Epstein-Barr virus (EBV): Risk Factors, Causes, Symptoms & Treatments

Epstein-Barr virus


What is Epstein-Barr virus?

Epstein-Barr is the virus that causes mononucleosis. You might know this disease better by its nickname, “mono.” It’s also called the “kissing disease” because of one way you can spread it to someone else.

Even though Epstein-Barr virus (EBV) isn’t a household name, you’ve probably been infected without knowing it. Lots of people carry the virus but don’t get sick.

What Are Risk Factors and Causes of Epstein-Barr Virus Infections?

Epstein-Barr virus (EBV) is a contagious virus that is transmitted from person to person and occurs throughout the world. The cause of infection is generally close person-to-person contact through bodily fluids, especially saliva. It may also be transmitted during sexual contact through semen, and can also be spread by blood transfusions or organ transplants.

The virus contains double-stranded DNA and multiplies in white blood cells (lymphocytes) and other cells, such as those lining the mouth, tongue, and nose. The human immune system usually contains the virus effectively, reducing but not eliminating the viruses. A few living viruses will persist in a line of lymphocytes for the rest of the person’s life. This is known as “latent” infection (inactive stage). Occasionally, the virus may multiply (reactivate), but this does not cause symptoms unless the person’s immune system is not working properly.

While most people in the U.S. have been infected with Epstein-Barr virus (EBV), mononucleosis is more common in whites than in the African-American populations.

Some risk factors associated with acquiring Epstein-Barr virus (EBV) include being female, living in tropical countries, and being sexually active.

Symptoms of Epstein-Barr virus

Symptoms of Epstein-Barr virus (EBV) infection can include:

  • fatigue
  • fever
  • inflamed throat
  • swollen lymph nodes in the neck
  • enlarged spleen
  • swollen liver
  • rash

Many people become infected with Epstein-Barr virus (EBV) in childhood. Epstein-Barr virus (EBV) infections in children usually do not cause symptoms, or the symptoms are not distinguishable from other mild, brief childhood illnesses. People who get symptoms from EBV infection, usually teenagers or adults, get better in two to four weeks. However, some people may feel fatigued for several weeks or even months.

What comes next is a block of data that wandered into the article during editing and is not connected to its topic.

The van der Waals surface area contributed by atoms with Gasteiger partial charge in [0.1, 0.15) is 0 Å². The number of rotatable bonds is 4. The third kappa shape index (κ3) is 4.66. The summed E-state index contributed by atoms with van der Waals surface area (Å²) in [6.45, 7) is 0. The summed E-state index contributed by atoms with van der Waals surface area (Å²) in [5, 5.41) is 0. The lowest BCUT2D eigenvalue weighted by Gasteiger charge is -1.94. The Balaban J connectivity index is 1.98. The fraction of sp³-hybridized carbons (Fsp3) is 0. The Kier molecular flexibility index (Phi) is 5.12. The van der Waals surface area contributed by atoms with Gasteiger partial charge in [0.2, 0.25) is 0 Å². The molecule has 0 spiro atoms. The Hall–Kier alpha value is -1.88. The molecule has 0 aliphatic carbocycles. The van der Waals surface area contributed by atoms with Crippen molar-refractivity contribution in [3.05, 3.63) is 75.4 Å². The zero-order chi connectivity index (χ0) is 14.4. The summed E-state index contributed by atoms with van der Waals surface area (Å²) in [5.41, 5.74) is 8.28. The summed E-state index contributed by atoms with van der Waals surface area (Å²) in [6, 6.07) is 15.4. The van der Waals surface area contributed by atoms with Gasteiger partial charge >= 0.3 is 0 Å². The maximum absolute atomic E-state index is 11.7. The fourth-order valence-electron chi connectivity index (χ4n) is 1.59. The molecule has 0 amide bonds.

After you get an Epstein-Barr virus (EBV) infection, the virus becomes latent (inactive) in your body. In some cases, the virus may reactivate. This does not always cause symptoms, but people with weakened immune systems are more likely to develop symptoms if Epstein-Barr virus (EBV) reactivates.

Epstein-Barr virus Diagnosis

Diagnosis is suggested on the basis of the clinical symptoms of fever, sore throat, swollen lymph glands and the age of the patient. A physical examination may reveal an enlarged liver and/or enlarged spleen. The liver and spleen may also be tender. Laboratory tests may be needed for confirmation.

Blood findings with infectious mononucleosis may include an elevated white blood cell count, an increased percentage of certain white blood cells and a positive reaction to a “monospot test.” The monospot test relies on clumping of horse red blood cells by mononucleosis antibodies presumed to be in a person’s serum.

antibody tests for Epstein-Barr virus (EBV) measure the presence and/or the concentration of specific Epstein-Barr virus (EBV) antibodies. Different laboratory tests can measure specific Epstein-Barr virus (EBV) antibodies. Some of these tests can be performed on a single sample of blood, while others compare different samples of blood over a period of time.

Treatment for Epstein-Barr virus

Like other viruses, Epstein-Barr can’t be treated with antibiotics. Mono should clear up on its own without treatment in a few weeks.

What You Can Do at Home

Although no medicine can cure an Epstein-Barr virus (EBV) infection, you can take these steps at home to ease your symptoms:

  • Get plenty of rest.
  • Drink a lot of water and other liquids to stay hydrated.
  • Suck on lozenges or ice pops, or gargle with warm salt water, to make your sore throat feel better.
  • Take painkillers like acetaminophen or ibuprofen to bring down fever and relieve body aches. (Don’t give aspirin to children under 19 years of age because of the risk of a rare but serious condition called Reye’s syndrome.)

Ease back into work or school, taking things slowly until you feel better. For a month or so, avoid sports, heavy lifting, or other vigorous activities in which you could injure your spleen.

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